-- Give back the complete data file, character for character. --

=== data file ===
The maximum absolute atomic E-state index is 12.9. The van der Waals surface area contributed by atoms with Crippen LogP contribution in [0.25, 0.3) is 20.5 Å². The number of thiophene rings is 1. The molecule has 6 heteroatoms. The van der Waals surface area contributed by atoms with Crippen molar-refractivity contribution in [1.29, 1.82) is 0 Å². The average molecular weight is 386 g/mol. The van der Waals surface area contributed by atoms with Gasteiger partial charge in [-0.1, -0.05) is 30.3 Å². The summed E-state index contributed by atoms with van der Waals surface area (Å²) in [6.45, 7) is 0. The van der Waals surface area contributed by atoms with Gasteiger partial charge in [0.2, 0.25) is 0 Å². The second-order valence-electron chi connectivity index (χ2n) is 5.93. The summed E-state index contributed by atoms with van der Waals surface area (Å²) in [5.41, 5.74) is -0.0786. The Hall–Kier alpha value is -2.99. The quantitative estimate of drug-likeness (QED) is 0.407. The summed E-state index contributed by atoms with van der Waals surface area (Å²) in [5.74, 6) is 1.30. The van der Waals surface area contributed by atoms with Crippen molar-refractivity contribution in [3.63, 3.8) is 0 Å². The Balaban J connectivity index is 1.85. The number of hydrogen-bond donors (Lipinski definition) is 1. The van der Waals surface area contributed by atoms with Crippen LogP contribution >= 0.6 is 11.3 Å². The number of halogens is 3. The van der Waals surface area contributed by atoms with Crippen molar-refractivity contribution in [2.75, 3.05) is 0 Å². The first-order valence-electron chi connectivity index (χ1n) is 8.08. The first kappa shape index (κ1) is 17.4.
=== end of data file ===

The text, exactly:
The maximum absolute atomic E-state index is 12.9. The van der Waals surface area contributed by atoms with Crippen LogP contribution in [0.25, 0.3) is 20.5 Å². The number of thiophene rings is 1. The molecule has 6 heteroatoms. The van der Waals surface area contributed by atoms with Crippen molar-refractivity contribution in [1.29, 1.82) is 0 Å². The average molecular weight is 386 g/mol. The van der Waals surface area contributed by atoms with Gasteiger partial charge in [-0.1, -0.05) is 30.3 Å². The summed E-state index contributed by atoms with van der Waals surface area (Å²) in [6.45, 7) is 0. The van der Waals surface area contributed by atoms with Gasteiger partial charge in [0.2, 0.25) is 0 Å². The second-order valence-electron chi connectivity index (χ2n) is 5.93. The summed E-state index contributed by atoms with van der Waals surface area (Å²) in [5.41, 5.74) is -0.0786. The Hall–Kier alpha value is -2.99. The quantitative estimate of drug-likeness (QED) is 0.407. The summed E-state index contributed by atoms with van der Waals surface area (Å²) in [5.74, 6) is 1.30. The van der Waals surface area contributed by atoms with Crippen molar-refractivity contribution in [3.63, 3.8) is 0 Å². The Balaban J connectivity index is 1.85. The number of hydrogen-bond donors (Lipinski definition) is 1. The van der Waals surface area contributed by atoms with Crippen LogP contribution >= 0.6 is 11.3 Å². The number of halogens is 3. The van der Waals surface area contributed by atoms with Crippen molar-refractivity contribution in [2.75, 3.05) is 0 Å². The first-order valence-electron chi connectivity index (χ1n) is 8.08. The first kappa shape index (κ1) is 17.4.